Bob Dylan, Sammy Miller, and the Definition of American Music
By Michael Montgomery
One of my favorite lines by Bob Dylan doesn’t even come from one of his songs. During his 1966 concert at the Royal Albert Hall, accompanied by a band called the Hawks (they later changed their name to the Band), Dylan found himself facing a divided audience. While some clapped, others jeered; many were put off by the fact that Dylan was playing electric and with a band, instead of solo and acoustic, as he had in his early days.
“These are all protest songs now, come on,” Dylan says to the crowd, his off-kilter intonation turning his voice into a snarl. After some applause, he continues. “This is not British music, it’s American music, now, come on.”
I love the way he spits this phrase out: not exactly belittling “British music,” but making his allegiance across the Atlantic unequivocally clear. Dylan is proud of American music and proud to be playing it. It’s not that British music is inferior; it’s just not American. (Saying differently to a British crowd in the same year the Beatles released Revolver would’ve verged on treason.) The whole statement is Dylan batting down people’s expectations. Don’t come to my concerts expecting protest songs anymore, he is saying, and don’t be shocked when the music I play isn’t what you’re used to; if the times can be “a-changing,” so can I.
As an inveterate Beatles fan and a Dylan disciple, I find this whole interchange fascinating. Before hearing it, I hadn’t really given much thought to the difference between British and American music. All I knew was that somehow, during the 1960s, English rock musicians seemed to be playing an American genre better than American musicians did. What I now realize is that, just as Dylan implied in the Royal Albert Hall, British rockers didn’t play it better—they just played it differently.
Exactly what constitutes this difference is naggingly hard to define. I’m no musicologist, and if someone had asked me about the subject three weeks ago, my response would probably have piggybacked on a phrase I remember from high school English class: American music, like American literature, is characterized by “race and space.” That is to say, the United States is a vast, diverse nation with a history of reconciling (or failing to reconcile) people from different regions and different racial backgrounds. Our music, from blues to bluegrass, reflects this experience, with genres that define themselves both as independent art forms tied to particular places or ethnicities, and as pieces of a wider, nationwide musical mosaic.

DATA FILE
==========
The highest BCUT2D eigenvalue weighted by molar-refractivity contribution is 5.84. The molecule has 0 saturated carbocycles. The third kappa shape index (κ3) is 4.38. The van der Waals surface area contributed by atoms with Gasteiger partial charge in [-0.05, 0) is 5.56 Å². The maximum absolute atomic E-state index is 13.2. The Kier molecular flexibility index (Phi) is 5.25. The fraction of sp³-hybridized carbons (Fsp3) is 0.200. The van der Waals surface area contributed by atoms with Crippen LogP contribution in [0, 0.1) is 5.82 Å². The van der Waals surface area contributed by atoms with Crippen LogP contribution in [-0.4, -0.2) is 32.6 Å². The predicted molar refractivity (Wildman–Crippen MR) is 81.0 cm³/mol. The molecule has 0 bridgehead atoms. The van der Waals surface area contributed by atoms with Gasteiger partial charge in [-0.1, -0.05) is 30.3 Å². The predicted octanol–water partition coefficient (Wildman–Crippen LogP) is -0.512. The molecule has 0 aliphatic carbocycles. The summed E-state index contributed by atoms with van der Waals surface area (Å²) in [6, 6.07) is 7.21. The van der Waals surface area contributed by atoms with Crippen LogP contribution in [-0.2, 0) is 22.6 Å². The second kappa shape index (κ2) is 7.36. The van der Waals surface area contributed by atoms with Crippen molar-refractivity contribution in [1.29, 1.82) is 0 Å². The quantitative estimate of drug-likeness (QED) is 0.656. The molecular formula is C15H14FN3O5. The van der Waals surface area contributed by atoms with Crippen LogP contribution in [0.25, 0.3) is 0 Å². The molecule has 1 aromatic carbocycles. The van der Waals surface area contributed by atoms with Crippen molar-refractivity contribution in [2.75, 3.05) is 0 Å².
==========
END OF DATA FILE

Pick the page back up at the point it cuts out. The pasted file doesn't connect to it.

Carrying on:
As tempting as this definition of American music might be, I now consider it only part of the answer; in fact, it was the process of writing my first blog post, about race and culture in Latin America, that convinced me something more concrete was needed. A working musician’s perspective wouldn’t hurt, either. So when I got the chance earlier this month to interview drummer Sammy Miller, whose band, Sammy Miller and the Congregation, plays an eclectic mix of specifically American, audience-oriented songs they call “joyful jazz,” I couldn’t resist asking him: What is “American music?”
Here is what Sammy had to say. “The bands…that I come back to time and time again are the ones that are trying to work through their struggles. And I kind of love that in American art. There’s sort of a hopefulness in spite of whatever the situation is.”
American music, then, is hopeful music. When I asked Sammy why this appeals to him, and how he justifies playing songs that some might label old-fashioned—Scott Joplin’s “Maple Leaf Rag,” for instance—he told me that “it goes back to authenticity.” “I’m not really interested in the idea of ‘modern,’” he said. “I think what’s modern is [if] your [music] is authentic in its time.”
In other words, the Congregation may be playing songs from a hundred years ago, but their music remains authentic and relevant for the simple reason that, as Sammy put it, “we’re not dressing in the 1920s zoot suits.” The band is playing old songs not for their connection to a nostalgic past, but for their timeless ability to lift people’s spirits in the present.
To add to this insight, I would venture that “modern” music should be authentic not only in its time but in its place as well. For Sammy, that place is a New York night club, or a classroom in which his band has done outreach—or even, on November 9, the Mondavi Center’s Jackson Hall. For Bob Dylan in 1966, that place was the Royal Albert Hall, even if the audience disagreed. When musicians stand by their vision and their self-defined place in the world, even if doing so seems out of step with the times—Sammy’s audience-centered jazz in a century of digital music, or Dylan’s electric rock in a career built on folk songs—they show the world the authenticity of that vision. Maybe it’s just me, but this willingness to stand by and for an idea seems awfully reminiscent of how the United States was founded, with its defiance of colonialism and its rhetoric of “unalienable rights” and “self-evident truths.” Perhaps this is another part of what makes American music, as epitomized by people like Sammy Miller or Bob Dylan, so quintessentially American.
Author Bio: Michael Montgomery is a third-year student at UC Davis. He is majoring in Marine and Coastal Science, with planned minors in History and Professional Writing, and is considering a career in science writing. This will be his second year serving on the Mondavi Center’s Arts and Lectures Committee.